My new sleep cycleI began this year with a sleep schedule of less than 4 hours a day, and sleeping after the call to Fajr prayers. It took me over six months to get my waking schedule to where I could manage 5-6 hours, but again, during the day. My love for all things narcos extends to the mothership herself, and my struggles to optimize rest and productive time make for a whole series of posts. But every time I found time to write, I chose to sleep. Hitting publish didn't even show up in my dreams.
Our new homeWe moved out of Punjagutta after 8 years. Those 8 years were something if nothing else. We ended 2015 closing down many of the things we had worked on for years, and chose to move to the outskirts, to escape the pollution and water shortage in the city center. We found a place we liked, scraping our budget, but as fate would have it, life determined we needed to stay in the area. We had less than two weeks to find another place, one that had to meet several requirements, including proximity to work, water and air quality. Madhavi, Devank and I turned gypsy again as we scouted places. We found one with a few days to spare, just enough for the landlord to put a few essential finishing touches. It is a wonderful, airy, bright, welcoming place, and we did all we could think of (and afford) to make it ready for Mom and Dad. I thought of writing about this, but we wanted Mom and Dad to see it first.
Devank learning to speak and Parth turning tenI so puzzle over when Mommy and Daddy bloggers find time to blog! All my spare time goes running behind Junior or being pulled by him. Dev has been speaking in his own language since he was a year-old but some time early this year, he began getting words and repeating phrases. His mimicking our speech is fun to study. Also intriguing was how rhythm and tone contribute to initial understanding of words, phrases, meanings. When we go for a long drive, he gets more than a few "calls" and has these long one-sided conversations, and they sound adult and totally real. Contrast this with not knowing what Parth is like as he turned ten. What he likes, what he does, music he listens to, books he reads, food he hates. I guess I have a few things I could say or write about that. But don't we all?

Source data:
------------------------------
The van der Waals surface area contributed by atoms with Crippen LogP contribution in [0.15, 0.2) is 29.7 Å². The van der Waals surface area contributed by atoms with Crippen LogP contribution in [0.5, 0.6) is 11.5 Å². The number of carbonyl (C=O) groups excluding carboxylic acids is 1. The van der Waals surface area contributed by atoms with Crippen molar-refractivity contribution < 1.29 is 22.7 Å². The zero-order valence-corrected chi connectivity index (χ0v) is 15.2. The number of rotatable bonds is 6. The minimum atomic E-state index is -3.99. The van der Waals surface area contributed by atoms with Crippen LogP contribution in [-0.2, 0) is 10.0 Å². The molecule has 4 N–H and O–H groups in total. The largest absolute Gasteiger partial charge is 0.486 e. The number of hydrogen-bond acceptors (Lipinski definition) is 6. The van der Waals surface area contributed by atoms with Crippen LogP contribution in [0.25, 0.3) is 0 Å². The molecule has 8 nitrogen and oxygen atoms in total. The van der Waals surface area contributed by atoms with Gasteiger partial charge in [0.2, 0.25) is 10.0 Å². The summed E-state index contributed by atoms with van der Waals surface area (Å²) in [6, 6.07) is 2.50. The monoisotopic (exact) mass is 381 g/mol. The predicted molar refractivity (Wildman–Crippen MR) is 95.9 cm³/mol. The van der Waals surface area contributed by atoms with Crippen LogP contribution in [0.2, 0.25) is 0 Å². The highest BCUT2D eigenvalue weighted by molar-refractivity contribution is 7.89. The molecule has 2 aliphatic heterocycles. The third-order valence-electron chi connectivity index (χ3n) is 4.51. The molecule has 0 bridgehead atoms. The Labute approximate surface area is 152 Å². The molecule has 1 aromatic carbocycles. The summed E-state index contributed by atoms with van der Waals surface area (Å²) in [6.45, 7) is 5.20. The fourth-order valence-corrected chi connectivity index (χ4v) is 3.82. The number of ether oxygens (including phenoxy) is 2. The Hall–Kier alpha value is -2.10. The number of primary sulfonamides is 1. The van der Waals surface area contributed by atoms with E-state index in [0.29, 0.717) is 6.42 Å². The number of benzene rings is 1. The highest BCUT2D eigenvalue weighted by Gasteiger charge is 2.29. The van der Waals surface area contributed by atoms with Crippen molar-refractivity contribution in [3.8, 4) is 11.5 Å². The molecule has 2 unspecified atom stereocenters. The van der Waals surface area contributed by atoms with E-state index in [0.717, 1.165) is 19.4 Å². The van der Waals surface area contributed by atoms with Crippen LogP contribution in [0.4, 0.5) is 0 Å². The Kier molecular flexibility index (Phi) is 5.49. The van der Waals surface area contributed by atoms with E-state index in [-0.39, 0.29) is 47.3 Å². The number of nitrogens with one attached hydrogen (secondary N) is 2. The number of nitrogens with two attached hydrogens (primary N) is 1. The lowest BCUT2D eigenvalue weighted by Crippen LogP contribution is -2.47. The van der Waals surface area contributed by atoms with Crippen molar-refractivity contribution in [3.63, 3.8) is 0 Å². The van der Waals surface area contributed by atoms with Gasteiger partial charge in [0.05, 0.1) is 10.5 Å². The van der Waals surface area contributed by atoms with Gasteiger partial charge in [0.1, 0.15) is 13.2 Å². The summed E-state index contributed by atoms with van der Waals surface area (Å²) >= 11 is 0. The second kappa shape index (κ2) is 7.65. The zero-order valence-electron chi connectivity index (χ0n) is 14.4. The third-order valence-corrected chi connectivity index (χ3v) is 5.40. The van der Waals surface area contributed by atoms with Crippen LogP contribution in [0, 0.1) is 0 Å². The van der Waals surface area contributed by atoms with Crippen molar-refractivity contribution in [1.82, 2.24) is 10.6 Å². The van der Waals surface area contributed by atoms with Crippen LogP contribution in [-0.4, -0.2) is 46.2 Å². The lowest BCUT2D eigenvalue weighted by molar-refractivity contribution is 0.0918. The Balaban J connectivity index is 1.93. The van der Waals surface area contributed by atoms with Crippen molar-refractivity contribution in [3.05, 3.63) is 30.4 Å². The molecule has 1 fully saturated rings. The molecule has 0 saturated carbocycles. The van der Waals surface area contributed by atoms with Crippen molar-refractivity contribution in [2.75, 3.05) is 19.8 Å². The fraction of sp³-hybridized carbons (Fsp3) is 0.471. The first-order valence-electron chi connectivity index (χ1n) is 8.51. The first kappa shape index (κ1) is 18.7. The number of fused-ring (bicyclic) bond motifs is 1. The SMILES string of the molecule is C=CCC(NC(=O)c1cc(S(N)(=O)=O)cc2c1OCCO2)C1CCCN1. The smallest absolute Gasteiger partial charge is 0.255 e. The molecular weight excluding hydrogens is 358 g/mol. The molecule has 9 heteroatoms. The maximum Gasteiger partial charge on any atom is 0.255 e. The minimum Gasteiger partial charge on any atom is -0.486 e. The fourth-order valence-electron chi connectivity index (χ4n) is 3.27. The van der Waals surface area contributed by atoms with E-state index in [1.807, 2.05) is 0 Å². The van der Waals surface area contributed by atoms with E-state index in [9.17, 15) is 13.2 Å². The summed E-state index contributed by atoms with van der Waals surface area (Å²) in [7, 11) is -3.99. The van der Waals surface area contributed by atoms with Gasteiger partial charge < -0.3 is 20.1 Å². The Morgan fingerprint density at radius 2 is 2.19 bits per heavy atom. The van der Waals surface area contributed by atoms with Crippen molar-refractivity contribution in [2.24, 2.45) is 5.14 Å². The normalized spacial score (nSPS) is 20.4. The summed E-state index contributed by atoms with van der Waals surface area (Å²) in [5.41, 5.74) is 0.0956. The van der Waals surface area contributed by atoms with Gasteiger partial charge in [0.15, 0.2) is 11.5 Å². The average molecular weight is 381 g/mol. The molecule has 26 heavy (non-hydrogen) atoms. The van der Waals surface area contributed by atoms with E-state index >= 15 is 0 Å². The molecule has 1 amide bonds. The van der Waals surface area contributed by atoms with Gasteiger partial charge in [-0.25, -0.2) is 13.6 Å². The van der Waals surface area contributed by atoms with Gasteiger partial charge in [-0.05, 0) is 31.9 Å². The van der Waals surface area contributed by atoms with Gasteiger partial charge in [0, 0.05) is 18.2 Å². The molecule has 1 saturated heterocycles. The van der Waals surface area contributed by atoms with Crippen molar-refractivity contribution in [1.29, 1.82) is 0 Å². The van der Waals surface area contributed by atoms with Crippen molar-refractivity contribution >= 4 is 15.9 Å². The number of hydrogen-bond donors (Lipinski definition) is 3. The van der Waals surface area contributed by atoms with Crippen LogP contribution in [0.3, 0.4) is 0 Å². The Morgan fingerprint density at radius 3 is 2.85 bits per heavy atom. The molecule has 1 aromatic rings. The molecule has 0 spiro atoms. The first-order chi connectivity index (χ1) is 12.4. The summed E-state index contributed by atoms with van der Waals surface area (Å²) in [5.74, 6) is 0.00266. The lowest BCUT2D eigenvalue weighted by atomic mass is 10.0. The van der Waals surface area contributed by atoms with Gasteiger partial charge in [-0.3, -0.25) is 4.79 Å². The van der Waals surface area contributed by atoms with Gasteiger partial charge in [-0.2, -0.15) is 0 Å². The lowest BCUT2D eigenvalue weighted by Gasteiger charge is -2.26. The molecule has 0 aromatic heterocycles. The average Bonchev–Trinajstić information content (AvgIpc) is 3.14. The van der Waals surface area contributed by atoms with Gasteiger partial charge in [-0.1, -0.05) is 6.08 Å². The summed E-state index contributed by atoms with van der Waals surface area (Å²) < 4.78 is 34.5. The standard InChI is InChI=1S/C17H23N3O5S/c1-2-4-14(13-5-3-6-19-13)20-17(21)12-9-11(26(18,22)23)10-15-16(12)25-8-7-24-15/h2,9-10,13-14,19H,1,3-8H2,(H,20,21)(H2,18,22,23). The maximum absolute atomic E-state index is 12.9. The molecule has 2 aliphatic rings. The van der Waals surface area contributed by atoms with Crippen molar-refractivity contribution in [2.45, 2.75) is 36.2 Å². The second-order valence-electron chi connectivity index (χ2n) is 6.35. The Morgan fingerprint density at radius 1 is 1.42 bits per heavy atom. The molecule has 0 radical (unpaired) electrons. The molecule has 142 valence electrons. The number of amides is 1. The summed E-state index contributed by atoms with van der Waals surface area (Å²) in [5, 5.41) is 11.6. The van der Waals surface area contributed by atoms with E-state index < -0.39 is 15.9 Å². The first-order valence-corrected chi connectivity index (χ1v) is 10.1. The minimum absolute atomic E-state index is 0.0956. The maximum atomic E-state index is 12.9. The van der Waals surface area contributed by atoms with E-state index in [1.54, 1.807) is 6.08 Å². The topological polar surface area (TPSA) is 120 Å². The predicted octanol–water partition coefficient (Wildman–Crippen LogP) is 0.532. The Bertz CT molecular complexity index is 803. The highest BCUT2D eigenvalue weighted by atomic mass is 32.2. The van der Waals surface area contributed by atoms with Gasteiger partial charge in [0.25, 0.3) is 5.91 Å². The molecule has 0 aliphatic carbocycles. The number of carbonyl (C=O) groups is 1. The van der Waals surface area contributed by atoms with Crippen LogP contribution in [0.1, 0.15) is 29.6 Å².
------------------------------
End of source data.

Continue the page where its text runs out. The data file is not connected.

A little help from my friendsWe got by most of the last couple of years on the strength of friends. There were extended calls, visits, gifts, letters and emails of encouragement. They helped us find opportunities, loaned us money, took us out of ourselves when we could not do it on our own. Months fly past rather fast when you are broke and have bills to pay. I often go back to the tree near the tea shop at Punjagutta, under which I would sit and make calls hoping to be able to borrow money to see us through the month. I can guess there have been some who were filled with dread every time I called. I am grateful to those who helped and to those who couldn't, and am sorry for those who were annoyed, troubled, or just sad. It wasn't easy for me either. I thought of a post about this many, many times, but didn't want to scare off those I had not yet asked for a loan yet.
Saying Goodbye to Blend of Tea, Eight Winds, and Pause for PerspectiveAfter four years of promoting the fine art of tea drinking, Blend of Tea had to "go dark." We did not manage to get enough custom to support the cost. Eight Winds too had to shut down after a year, since it did not pay for itself or for us. Pause for Perspectives was close to my heart, but did not work out for the people who were trying to make it work. Regardless of the learning these projects brought to us as a family, I am not unhappy that the goodbyes did not result in a post. We have a paragraph here, don't we?